Ramona here, and I’m recovering from a lunchtime discussion with my also-single friend, Sunny, about whether or not I could consider myself a cougar. After all, my job is to contemplate, on an almost daily basis, how yummy younger men are. I have to plot ways to get them romantically involved. I have to be a little (or a lot) in love with each of them in order to keep my heroines entranced.
Hey, it’s rough, but someone has to enjoy doing it. I’m single. And I’ve also always liked younger men. They have such delightful . . . stamina.
Of course, I also have to keep all these young men chaste and faithful, which is sort of opposite to most cougar objectives.
Still, a girl can dream. It does make the writing go a lot faster.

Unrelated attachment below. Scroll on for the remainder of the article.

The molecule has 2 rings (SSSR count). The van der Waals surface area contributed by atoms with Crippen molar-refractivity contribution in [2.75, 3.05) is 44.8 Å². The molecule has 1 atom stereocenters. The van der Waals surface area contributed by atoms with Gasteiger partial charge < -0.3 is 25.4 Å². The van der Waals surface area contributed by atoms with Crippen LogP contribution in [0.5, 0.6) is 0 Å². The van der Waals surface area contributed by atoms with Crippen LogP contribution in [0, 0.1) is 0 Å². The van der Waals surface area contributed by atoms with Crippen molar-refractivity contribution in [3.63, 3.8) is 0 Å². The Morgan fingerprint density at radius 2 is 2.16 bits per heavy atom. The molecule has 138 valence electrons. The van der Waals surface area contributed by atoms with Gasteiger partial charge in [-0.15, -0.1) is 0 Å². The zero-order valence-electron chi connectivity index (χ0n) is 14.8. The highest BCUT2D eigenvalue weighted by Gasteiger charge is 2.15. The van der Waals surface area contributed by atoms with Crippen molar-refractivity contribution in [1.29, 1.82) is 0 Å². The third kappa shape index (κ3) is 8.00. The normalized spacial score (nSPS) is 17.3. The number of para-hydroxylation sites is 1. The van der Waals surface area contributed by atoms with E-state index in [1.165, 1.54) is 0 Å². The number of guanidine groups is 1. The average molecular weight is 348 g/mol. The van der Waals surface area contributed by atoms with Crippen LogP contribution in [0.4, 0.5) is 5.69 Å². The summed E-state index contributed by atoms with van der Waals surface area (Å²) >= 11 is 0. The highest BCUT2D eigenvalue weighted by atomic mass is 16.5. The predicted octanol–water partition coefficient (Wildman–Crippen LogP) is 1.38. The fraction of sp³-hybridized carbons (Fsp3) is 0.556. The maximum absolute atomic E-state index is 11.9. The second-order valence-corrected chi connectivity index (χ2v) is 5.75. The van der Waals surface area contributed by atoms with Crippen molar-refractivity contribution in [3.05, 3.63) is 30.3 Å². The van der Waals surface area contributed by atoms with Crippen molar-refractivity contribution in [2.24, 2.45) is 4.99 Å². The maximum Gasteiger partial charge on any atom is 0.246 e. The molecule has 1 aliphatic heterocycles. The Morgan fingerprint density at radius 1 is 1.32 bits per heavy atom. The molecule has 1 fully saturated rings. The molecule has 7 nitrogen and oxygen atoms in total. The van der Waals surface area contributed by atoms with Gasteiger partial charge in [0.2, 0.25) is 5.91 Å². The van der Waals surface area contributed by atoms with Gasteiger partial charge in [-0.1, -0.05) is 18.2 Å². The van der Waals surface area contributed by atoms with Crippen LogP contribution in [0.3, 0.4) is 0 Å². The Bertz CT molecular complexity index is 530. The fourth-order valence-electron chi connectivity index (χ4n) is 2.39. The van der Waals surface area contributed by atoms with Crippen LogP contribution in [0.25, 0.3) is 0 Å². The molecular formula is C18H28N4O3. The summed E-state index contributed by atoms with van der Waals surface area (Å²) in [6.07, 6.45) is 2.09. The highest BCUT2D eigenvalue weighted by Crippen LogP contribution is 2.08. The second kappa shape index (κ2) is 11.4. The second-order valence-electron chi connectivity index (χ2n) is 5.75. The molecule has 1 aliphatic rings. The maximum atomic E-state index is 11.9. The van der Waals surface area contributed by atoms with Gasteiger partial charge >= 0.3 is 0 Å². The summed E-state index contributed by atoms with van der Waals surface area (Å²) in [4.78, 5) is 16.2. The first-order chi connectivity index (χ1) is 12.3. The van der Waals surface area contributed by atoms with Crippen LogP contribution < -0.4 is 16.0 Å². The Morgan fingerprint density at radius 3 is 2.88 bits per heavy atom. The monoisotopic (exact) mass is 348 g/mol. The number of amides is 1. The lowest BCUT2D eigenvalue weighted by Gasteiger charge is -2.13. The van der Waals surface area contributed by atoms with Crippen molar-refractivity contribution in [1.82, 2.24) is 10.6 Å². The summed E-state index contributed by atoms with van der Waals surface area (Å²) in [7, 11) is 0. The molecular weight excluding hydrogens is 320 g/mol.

Take Daniel Rivers, for instance, the hero of Field of Danger. He served in the military and has the build to prove it. About one-fourth Native American, he has those distinct cheekbones and dark eyes that see into your soul. The grief from his father’s death gives him a tense edginess that’s softened by his desire to protect April as well as make her remember everything she saw. By the end of the book, you just want to hug him and . . . well, um . . . you just want to hug him. Right.
Chastely hug him.
I think I’m going to go curl up by the fire and practice purring.